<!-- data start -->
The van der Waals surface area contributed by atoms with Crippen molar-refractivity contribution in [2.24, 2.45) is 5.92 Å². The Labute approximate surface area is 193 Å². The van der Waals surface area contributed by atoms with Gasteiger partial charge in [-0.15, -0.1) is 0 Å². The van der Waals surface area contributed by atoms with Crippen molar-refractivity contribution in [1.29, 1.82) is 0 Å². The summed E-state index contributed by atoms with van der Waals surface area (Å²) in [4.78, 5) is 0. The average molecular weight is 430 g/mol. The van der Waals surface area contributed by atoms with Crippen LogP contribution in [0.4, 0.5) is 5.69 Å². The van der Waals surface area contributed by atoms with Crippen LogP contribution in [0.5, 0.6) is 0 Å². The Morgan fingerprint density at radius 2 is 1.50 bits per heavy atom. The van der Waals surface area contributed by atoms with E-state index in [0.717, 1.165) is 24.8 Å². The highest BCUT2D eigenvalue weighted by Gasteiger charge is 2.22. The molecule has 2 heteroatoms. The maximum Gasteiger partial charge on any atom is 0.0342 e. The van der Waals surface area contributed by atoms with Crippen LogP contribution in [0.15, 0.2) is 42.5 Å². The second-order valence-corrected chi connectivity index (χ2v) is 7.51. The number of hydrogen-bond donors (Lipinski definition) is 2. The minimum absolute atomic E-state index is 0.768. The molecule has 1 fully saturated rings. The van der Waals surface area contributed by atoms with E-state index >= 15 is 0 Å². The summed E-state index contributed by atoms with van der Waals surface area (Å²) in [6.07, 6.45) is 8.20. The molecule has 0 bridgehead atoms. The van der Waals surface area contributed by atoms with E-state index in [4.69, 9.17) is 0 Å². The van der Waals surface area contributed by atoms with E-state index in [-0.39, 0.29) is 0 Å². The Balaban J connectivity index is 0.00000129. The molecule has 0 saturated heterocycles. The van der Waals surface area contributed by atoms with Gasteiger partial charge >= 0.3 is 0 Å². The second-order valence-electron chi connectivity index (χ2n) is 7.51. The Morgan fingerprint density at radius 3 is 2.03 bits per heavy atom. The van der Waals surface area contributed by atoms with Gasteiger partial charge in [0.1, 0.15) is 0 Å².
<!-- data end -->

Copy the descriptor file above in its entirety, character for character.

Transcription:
The van der Waals surface area contributed by atoms with Crippen molar-refractivity contribution in [2.24, 2.45) is 5.92 Å². The Labute approximate surface area is 193 Å². The van der Waals surface area contributed by atoms with Gasteiger partial charge in [-0.15, -0.1) is 0 Å². The van der Waals surface area contributed by atoms with Crippen molar-refractivity contribution in [1.29, 1.82) is 0 Å². The summed E-state index contributed by atoms with van der Waals surface area (Å²) in [4.78, 5) is 0. The average molecular weight is 430 g/mol. The van der Waals surface area contributed by atoms with Crippen LogP contribution in [0.4, 0.5) is 5.69 Å². The van der Waals surface area contributed by atoms with Crippen LogP contribution in [0.5, 0.6) is 0 Å². The Morgan fingerprint density at radius 2 is 1.50 bits per heavy atom. The van der Waals surface area contributed by atoms with E-state index in [0.717, 1.165) is 24.8 Å². The highest BCUT2D eigenvalue weighted by Gasteiger charge is 2.22. The molecule has 2 heteroatoms. The maximum Gasteiger partial charge on any atom is 0.0342 e. The van der Waals surface area contributed by atoms with Crippen LogP contribution in [0.15, 0.2) is 42.5 Å². The second-order valence-corrected chi connectivity index (χ2v) is 7.51. The number of hydrogen-bond donors (Lipinski definition) is 2. The minimum absolute atomic E-state index is 0.768. The molecule has 1 fully saturated rings. The van der Waals surface area contributed by atoms with E-state index >= 15 is 0 Å². The summed E-state index contributed by atoms with van der Waals surface area (Å²) in [6.07, 6.45) is 8.20. The molecule has 0 bridgehead atoms. The van der Waals surface area contributed by atoms with E-state index in [4.69, 9.17) is 0 Å². The van der Waals surface area contributed by atoms with E-state index in [-0.39, 0.29) is 0 Å². The Balaban J connectivity index is 0.00000129. The molecule has 0 saturated heterocycles. The van der Waals surface area contributed by atoms with Gasteiger partial charge >= 0.3 is 0 Å². The second-order valence-electron chi connectivity index (χ2n) is 7.51. The Morgan fingerprint density at radius 3 is 2.03 bits per heavy atom. The van der Waals surface area contributed by atoms with Gasteiger partial charge in [0.1, 0.15) is 0 Å².